In “Hacking the Genome” (The Scientist , June 1, 2012), Karen Hopkin profiles evolutionary geneticist Laurence Hurst, who poses the biggest question of all:
Is the genome like an exquisitely engineered Swiss watch, in which carefully crafted parts fit together perfectly and every feature is optimized to function flawlessly? Or, as Hurst puts it, “is it just some cheap Mickey Mouse watch that’ll tell you the time, but its components are poor-quality and it includes lots of crap that’s frankly unnecessary?”
Hurst would like to know. “Looking at the genome, the question comes up again and again. And the reason I get very excited about it is, we really don’t know the answer. But now, for the first time, we’re drowning in the data we can use to address the issue. We just have to be clever about it.”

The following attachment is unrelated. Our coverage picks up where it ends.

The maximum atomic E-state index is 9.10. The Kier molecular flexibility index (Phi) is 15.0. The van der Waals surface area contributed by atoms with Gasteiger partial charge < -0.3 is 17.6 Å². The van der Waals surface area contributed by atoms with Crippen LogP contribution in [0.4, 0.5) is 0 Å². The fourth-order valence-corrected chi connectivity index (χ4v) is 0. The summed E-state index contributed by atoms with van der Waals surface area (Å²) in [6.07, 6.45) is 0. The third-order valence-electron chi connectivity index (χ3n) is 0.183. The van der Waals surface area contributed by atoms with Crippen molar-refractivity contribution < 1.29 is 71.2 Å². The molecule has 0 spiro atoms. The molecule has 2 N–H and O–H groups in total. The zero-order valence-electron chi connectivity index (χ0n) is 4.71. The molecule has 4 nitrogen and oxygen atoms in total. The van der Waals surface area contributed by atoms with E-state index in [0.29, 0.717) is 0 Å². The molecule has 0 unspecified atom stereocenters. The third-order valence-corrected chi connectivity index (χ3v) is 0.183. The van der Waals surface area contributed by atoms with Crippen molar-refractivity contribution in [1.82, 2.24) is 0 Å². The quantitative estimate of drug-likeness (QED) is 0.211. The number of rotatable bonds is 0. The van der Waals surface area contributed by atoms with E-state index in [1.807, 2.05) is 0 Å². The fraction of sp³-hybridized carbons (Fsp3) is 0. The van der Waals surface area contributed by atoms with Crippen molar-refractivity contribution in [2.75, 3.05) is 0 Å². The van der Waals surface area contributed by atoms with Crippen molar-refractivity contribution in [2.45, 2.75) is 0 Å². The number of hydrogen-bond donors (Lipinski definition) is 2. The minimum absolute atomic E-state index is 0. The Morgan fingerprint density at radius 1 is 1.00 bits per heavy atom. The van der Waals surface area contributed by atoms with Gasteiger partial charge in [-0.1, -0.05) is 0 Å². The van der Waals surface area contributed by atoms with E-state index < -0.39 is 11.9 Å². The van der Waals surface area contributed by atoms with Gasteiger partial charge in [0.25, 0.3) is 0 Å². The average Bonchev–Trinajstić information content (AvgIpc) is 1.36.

Actually, they just have to face up to the possibility that the genome might not include “lots of crap.” In which case, they can either go on to assert that it does anyway, or deal with the contrary finding.
By the way, do Mickey Mouse watches contain “lots of crap that’s frankly unnecessary”? Why would they?
The manufacturer would have to pay people to produce, assemble, market and sell it, absent any perceived value to anyone. Berra’s blunder, anyone?
See also: Darwin’s junk DNA zealots “have forfeited any claim … to be speaking for science”